Reading the reports and thinking about different people I knew during my working life, I remembered one of the first posts in this blog, originally published on October 31st, 2011. I thought I’d repost it today.

 Notes:
The photos are from the road in front of my house in central Jerusalem.
There is a summary in English of the OECD findings about Israel at the HaAretz newspaper English site, here
 
 
 

Oh! God! That bread should be so dear,

And flesh and blood so cheap!  

(Thomas Hood in The Song of the Shirt)

 

Sack of bread (and trash) tied outside a rubbish bin.

There is a Jewish tradition that it is virtually a sin to throw away bread. Many people in Israel, at least here in Jerusalem, are very careful about putting leftover bread out in public instead of throwing it away.  There is good reason to believe that the underlying reason has to do with providing for the community’s poor, but no one I’ve asked has ever been able to find me a definitive source for this. Some people say they leave bread out “for the poor”, and others “to feed the birds”. I imagine that there are quite a few people who put their leftover bread outside because “that’s what we do”.

Josa Bivin talks about the custom in her article “Lechem – Bread” on the En Gedi Resource Center site. She writes:

The importance of sharing one’s bread with the poor has remained in the Jewish consciousness until today. Instead of dumping their bread along with the rest of their garbage into the garbage carts parked along the streets, they save the bread in plastic sacks and hang it from the metal projections on the sides of the carts. That way, the bread is potentially available to the poor.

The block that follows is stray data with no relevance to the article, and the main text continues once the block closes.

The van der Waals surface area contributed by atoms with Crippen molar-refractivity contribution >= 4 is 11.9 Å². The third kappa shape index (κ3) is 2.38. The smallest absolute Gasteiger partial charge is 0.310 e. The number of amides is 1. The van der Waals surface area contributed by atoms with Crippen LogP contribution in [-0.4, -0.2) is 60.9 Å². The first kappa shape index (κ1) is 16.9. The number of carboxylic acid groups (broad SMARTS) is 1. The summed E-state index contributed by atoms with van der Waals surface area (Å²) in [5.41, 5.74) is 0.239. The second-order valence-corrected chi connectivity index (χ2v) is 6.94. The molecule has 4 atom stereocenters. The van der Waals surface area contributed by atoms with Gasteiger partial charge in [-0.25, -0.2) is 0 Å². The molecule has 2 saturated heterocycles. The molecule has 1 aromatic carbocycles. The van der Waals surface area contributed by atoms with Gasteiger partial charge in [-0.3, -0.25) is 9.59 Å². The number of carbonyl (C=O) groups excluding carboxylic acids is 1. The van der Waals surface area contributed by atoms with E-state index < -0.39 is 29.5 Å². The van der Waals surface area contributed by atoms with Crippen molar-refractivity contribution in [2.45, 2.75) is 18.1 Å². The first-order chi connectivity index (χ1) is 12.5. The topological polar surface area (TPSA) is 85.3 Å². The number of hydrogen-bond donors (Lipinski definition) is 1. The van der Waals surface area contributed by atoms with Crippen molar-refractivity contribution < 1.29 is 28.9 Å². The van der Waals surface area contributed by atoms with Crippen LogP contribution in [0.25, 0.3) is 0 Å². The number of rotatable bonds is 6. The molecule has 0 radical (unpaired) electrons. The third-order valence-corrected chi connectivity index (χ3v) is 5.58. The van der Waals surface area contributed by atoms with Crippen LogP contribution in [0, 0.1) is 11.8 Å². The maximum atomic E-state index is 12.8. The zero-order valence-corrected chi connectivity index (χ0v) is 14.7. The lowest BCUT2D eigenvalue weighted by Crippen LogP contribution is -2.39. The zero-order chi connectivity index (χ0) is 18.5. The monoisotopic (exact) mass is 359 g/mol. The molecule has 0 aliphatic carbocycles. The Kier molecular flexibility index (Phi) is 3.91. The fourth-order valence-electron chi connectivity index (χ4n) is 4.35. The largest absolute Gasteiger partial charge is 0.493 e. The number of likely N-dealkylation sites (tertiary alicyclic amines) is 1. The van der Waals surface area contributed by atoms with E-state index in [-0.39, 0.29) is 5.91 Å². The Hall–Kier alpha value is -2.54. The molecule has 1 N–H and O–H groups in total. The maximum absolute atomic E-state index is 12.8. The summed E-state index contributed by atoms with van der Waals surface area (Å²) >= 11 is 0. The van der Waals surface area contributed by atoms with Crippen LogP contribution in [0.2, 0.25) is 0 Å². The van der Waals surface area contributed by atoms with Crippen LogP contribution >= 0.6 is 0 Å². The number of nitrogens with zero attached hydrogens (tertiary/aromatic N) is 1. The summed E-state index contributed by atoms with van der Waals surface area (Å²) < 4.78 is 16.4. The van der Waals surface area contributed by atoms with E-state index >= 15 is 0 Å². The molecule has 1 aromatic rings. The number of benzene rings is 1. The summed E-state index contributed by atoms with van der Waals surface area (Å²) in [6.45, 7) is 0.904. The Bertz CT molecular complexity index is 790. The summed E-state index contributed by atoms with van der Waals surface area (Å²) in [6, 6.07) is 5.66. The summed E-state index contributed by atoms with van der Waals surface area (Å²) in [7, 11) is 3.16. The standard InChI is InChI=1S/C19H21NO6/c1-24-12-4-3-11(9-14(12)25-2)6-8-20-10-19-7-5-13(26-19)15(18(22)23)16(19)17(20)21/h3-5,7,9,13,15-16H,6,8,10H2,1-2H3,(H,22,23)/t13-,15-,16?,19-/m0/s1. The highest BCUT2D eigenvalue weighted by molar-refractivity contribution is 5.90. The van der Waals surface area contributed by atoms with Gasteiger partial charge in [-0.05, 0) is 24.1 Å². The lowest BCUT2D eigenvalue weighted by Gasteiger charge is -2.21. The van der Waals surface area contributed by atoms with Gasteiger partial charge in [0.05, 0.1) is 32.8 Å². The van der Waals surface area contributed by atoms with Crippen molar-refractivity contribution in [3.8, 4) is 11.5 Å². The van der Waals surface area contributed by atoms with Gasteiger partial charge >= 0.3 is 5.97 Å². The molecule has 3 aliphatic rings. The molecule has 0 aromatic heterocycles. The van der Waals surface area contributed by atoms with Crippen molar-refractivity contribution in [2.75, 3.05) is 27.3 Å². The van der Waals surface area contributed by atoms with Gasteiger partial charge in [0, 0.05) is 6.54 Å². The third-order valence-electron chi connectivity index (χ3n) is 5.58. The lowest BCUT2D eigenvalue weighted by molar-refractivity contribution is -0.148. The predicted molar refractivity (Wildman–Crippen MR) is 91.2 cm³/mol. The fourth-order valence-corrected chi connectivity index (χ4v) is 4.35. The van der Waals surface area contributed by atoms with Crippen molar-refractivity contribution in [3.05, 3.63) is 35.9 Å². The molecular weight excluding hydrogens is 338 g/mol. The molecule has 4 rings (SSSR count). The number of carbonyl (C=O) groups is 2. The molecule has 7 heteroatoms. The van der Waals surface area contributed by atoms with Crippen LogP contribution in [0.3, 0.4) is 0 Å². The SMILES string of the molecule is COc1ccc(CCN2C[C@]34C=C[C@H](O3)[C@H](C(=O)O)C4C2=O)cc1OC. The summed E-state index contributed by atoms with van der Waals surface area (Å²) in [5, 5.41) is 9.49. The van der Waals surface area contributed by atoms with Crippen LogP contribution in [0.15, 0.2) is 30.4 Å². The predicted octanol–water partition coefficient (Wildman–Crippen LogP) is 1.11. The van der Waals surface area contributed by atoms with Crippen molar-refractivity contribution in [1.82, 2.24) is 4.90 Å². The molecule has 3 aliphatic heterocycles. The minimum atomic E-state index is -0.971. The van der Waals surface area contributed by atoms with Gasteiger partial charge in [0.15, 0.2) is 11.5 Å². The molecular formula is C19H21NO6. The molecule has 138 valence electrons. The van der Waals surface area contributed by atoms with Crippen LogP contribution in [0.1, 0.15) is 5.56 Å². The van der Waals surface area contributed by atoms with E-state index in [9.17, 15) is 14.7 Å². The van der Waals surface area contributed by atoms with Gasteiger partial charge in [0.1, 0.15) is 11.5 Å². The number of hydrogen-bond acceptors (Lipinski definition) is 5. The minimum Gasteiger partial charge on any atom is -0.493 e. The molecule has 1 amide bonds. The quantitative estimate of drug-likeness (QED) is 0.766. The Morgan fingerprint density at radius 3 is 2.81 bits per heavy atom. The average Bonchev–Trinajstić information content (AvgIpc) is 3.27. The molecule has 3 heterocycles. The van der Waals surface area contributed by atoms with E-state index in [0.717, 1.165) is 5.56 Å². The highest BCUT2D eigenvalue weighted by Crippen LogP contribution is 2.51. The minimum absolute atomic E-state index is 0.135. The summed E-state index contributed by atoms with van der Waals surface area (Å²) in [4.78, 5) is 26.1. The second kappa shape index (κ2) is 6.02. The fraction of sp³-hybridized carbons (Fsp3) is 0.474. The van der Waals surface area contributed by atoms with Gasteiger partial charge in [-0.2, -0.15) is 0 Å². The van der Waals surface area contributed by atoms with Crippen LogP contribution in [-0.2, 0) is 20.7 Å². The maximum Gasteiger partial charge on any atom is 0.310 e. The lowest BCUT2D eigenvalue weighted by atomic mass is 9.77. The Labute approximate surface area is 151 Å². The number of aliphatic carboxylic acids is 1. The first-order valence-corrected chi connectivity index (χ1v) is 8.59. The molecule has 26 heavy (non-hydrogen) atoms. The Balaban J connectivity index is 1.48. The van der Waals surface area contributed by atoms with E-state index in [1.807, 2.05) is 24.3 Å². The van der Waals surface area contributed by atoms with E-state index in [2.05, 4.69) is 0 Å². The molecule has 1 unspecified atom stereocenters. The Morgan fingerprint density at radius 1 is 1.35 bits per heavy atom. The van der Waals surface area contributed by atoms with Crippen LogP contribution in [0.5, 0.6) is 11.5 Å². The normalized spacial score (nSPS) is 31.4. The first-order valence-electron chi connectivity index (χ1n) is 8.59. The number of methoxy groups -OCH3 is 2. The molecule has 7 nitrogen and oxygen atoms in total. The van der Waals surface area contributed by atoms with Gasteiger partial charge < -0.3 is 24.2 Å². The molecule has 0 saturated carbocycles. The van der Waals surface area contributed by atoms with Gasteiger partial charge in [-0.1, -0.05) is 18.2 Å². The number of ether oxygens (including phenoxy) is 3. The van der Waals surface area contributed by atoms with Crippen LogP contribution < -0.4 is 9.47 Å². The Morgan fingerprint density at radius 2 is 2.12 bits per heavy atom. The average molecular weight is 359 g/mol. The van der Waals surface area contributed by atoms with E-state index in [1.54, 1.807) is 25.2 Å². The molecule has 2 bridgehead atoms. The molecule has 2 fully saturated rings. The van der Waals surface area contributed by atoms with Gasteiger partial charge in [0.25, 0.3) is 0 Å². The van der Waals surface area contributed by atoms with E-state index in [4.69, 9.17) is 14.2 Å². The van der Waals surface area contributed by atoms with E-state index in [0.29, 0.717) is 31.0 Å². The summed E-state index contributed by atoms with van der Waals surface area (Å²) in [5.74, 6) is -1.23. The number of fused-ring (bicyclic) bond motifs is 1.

She goes on to say that once she saw “a young, poorly dressed man” take some bread that had been left out this way. I’ve never seen anyone take it, and a person would have to be in desperate straits indeed to dig the bread out of the trash bag I saw on my street this afternoon.

If you really wanted to feed the poor, wouldn’t it be more straightforward to use the day-old bread for toast or croutons or bread pudding? Then you could give the money you save by not buying bread the next day to the local soup kitchen that provides nourishing meals free of charge to anyone who needs them.

Even if someone is desperate enough to dig a piece of bread out of that rubbish, what is the cost to their dignity? What does it say about a society that puts food for the poor in a bag tied to the rubbish bin? Not only is the poor person who has to feed himself or his family debased, but so is the giver. There is no dignity in this transaction for anyone.

At least it doesn’t go completely to waste.